Go to any gathering on education for the poor. The speakers are usually well-off intellectuals and activists. The discussion invariably veers towards how pathetic things are—absentee teachers, irrelevant syllabus, non-existent buildings, no separate bathrooms for girls and so on.
Right after the wailing, they volunteer their recommendations: We must energize the bureaucracy; help discover politicians’ political will; shoot off memos to the minister, secretary, President of India; poor, Dalit and tribal must perform rasta-rokos and dharnas; empower village block development officer; encourage government teachers to do X (the latest teaching fad or the speaker’s pet obsession); the list goes on.
Another beauty goes like this— we are all citizens of this country, those government schools are our responsibility. Inspecting them and ensuring their proper functioning is our duty. Imagine if one is foolish enough to take these recommendations seriously. How many of your waking hours will you spend inspecting government establishments??
Let us step back a bit. These government “services” are funded by our taxes. We pay taxes for pretty much anything we buy or sell and on our income. We get paid to do our job. Not for inspecting other people’s work. So, if we spend our time inspecting government works, filing RTI, etc., we don’t get paid. If we don’t get paid, we don’t pay taxes. No taxes, no government “services”.
Also, where are the people who get paid to inspect, poke and probe various government “services”? Why are we being asked to duplicate their duties?
During one of my rare visits to my children’s private school, if I find a problem that we usually associate with government schools, what do I do? I talk to the principal. Since I am a patient man, I may even explain things a second time: “Fix it or else”. But the third time, my children move to another school. I don’t have the time or the inclination for rasta-rokos. I like former president A.P.J. Abdul Kalam. But I don’t want to appeal to him. Or to ministers, bureaucrats, Supreme Court judges, public interest litigation lawyers, well-wishers and do-gooders. I sure need them but not for my children’s education and neither, for that matter, for my children’s food or health.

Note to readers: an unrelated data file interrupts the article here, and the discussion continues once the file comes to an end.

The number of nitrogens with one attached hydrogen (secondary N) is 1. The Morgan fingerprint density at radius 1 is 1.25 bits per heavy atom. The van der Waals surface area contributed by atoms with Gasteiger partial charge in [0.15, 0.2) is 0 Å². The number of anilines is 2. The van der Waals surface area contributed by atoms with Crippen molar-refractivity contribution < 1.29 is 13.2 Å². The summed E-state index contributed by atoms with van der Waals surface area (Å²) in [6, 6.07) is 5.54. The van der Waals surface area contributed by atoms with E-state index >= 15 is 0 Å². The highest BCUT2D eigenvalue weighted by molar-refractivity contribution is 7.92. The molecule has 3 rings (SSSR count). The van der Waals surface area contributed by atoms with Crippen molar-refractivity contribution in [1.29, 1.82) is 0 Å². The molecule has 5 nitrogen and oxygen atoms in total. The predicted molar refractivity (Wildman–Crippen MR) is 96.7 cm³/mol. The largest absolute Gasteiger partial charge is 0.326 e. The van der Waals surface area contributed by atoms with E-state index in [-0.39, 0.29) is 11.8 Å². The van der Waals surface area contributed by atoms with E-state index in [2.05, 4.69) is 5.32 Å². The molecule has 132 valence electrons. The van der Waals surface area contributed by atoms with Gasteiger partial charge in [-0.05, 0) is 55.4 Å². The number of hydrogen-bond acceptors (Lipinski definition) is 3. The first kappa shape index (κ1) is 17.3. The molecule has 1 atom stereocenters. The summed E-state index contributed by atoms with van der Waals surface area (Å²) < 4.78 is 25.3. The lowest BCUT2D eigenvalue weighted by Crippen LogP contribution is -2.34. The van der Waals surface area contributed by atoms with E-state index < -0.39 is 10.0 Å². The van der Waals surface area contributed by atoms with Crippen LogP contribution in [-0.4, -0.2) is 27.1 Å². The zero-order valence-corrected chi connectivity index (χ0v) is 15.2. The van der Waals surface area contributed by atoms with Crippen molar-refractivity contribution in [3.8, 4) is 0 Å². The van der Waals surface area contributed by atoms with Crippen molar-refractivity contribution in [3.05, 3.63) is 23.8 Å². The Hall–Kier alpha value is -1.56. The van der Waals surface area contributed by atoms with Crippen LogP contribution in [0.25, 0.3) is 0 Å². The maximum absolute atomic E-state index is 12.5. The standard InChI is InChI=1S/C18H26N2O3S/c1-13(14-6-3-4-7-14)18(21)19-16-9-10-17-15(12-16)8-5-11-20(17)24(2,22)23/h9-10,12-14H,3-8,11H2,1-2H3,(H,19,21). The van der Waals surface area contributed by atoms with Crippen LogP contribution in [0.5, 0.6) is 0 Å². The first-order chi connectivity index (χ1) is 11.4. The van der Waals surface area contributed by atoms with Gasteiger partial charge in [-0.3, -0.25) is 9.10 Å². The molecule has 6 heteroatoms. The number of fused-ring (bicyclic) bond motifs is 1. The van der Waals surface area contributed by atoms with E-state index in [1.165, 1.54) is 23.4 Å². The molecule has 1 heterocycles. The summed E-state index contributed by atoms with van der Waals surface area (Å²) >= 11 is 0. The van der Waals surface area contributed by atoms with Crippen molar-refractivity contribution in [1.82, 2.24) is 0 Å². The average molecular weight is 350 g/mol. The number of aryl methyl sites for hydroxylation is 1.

Why my limited need for these powerful people, you wonder? Because I have the resources to pay for my family’s needs and there are schools, shops and hospitals to choose from. That, too, plenty and good because there are many like me who can afford them and competition forces them to serve us for our money.
So, instead of sermons from the elite, can we get entrepreneurs to compete to serve the poor? I think so. The moment the poor are a little less poor, they opt for private services, including schools. Let us respect their choice and stop insulting them with patronizing hypocrisy about commercialization of education. Let us empower them with vouchers, tuition reimbursements and cash transfers so they can access far better services that the private sector is able to provide. Instead of funding inferior government services with taxes, let us empower the poor with those funds.
Today, we have choices, the poor have none. Soon, thanks to the growing school choice movement, they, too, will have a choice. When the revolution comes, for the first time in our history, the poor will be able to taunt government and private service providers: “If you want my money, you will have to dance to my tune. I will tell you how, when and how good. Dance with a smile and say thank you. Else, move on. Next!”
Now wouldn’t that be a worthy rebellion, real empowerment and real liberation for a change?
Raj Cherubal is vice-president of the Centre for Civil Society, New Delhi. Comment at email@example.com